Financial Planning for Adult Children with Special Needs ~ YOUR MONEY WITH ALEX TALCOTT

By: Alex Talcott -Oct. 2017

Alex Talcott, Vaura ConsultingIf you’re a parent of a child with special needs, you’ve likely dedicated much of your life to researching, providing, and advocating for the best care for your child. So naturally, you may worry about what will happen when you are no longer able to supervise your child’s care due to declining health, illness, or death. Fortunately, there are steps you can take to better ensure your child has sufficient financial resources along with a dedicated support system. Here are six areas to help protect your child’s future.

1. Include your child in the process. To the extent you’re able to, talk with your child about his or her future. If employed, is her job sustainable for the future? Does he feel comfortable managing everyday finances? Where does he naturally turn to for support? Understanding your child’s wishes and being realistic about his or her abilities will help you craft a long-term support strategy.

2. Provide guardianship and decision-making support. If your child needs support making financial, legal or medical decisions, it’s important to obtain guardianship and/or conservatorship from the courts. With this authority granted, you can designate who should have this responsibility when and if you are no longer able to fulfill the role. Communicate early and often with the family members or delegate who will oversee and provide support for your child’s care, so that they know what to expect. It’s important for your delegate to know what decisions your child can make independently, and where he or she may need some assistance.

3. Create an estate plan. Establishing an estate plan is key to ensuring your wishes are followed and may help your heirs avoid probate court. Ask your financial advisor and estate planner to help you include protections for your child within your estate plan. Provide care instructions in the event of your death or if an accident leaves you unable to manage your child’s care.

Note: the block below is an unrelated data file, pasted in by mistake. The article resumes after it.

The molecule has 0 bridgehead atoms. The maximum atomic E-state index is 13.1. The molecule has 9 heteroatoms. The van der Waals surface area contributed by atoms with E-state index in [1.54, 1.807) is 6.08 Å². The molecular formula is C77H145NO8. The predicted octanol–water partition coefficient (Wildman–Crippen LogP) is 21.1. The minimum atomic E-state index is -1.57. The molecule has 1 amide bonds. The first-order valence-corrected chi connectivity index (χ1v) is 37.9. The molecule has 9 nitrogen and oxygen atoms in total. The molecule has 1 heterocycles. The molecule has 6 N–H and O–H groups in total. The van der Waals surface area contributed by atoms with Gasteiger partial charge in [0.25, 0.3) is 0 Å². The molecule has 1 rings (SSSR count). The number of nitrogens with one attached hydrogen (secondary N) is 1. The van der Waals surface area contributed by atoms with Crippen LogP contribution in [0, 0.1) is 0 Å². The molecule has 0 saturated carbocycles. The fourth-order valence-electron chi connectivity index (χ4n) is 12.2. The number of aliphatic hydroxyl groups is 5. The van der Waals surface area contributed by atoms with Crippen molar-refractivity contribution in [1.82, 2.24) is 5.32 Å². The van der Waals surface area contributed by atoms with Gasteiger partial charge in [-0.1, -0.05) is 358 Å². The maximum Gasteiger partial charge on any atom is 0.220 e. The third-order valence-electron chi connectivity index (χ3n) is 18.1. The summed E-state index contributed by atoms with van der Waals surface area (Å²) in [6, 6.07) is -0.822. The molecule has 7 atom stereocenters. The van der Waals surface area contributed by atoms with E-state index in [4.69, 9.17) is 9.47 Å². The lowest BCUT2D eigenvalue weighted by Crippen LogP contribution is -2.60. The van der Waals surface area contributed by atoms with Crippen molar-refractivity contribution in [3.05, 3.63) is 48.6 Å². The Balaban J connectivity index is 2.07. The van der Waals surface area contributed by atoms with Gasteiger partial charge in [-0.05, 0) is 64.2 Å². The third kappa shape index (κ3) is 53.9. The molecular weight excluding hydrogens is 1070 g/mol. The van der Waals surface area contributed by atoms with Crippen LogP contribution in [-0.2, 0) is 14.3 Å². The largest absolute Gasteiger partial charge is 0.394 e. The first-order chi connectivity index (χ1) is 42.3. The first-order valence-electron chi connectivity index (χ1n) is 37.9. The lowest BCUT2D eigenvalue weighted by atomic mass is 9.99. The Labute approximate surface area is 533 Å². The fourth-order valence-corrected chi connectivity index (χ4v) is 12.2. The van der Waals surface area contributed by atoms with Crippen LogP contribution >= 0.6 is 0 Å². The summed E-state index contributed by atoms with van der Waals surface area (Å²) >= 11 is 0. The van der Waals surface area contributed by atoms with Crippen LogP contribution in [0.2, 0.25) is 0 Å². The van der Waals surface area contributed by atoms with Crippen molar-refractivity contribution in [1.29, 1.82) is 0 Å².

4. Save strategically. A tax-advantaged ABLE account, created by the Achieving a Better Life Experience Act in 2014, is one way to create a financial cushion. Earnings grow tax deferred, and funds can be withdrawn tax-free if they’re used to meet qualified expenses for your child. The law defines “qualified expenses” broadly, allowing funds to cover the costs of health care, assistive technology, housing, education, legal fees or personal support services. Anyone can contribute to the account, so that means grandparents, siblings, even family friends can help grow this nest egg. Your financial advisor can help you determine if your child meets eligibility requirements and review annual contribution limits to help you maximize this resource.

5. Set up your inheritance. If you’d like to leave money to provide for your child, consider if establishing a special needs trust makes sense for your situation. Simply naming your child as a beneficiary in your estate could compromise his or her eligibility for government benefits such as Supplemental Security Income (SSI) and Medicaid. There are several types of trust accounts that allow your child to maintain government support, often by providing funds directly to a care service or through a trustee. There are advantages and considerations for each option, so consult your attorney for guidance.

6. Research living arrangements. If your child is still living at home, explore housing options that will provide a safe environment tailored to his or her abilities. Researching your options is crucial, even if you intend for your child to reside with a sibling or another family member. Circumstances such as divorce, job loss or illness could prevent the family member from providing the level of care your child needs and deserves.
By addressing the areas above, you can feel more confident that your adult child will be well cared for.

Alex Talcott, JD, is a Financial Advisor with Ameriprise Financial Services, Inc. in Middleton, Massachusetts and Portsmouth and Bedford, New Hampshire. He specializes in fee-based financial planning and asset management strategies and has been in practice for over 10 years. To contact him: (603) 319-3108; 25 Chestnut St., Ste. 300N, Portsmouth, NH, 03801;

The illustrations above are hypothetical and are not meant to represent any specific investment or imply any guaranteed rate of return.
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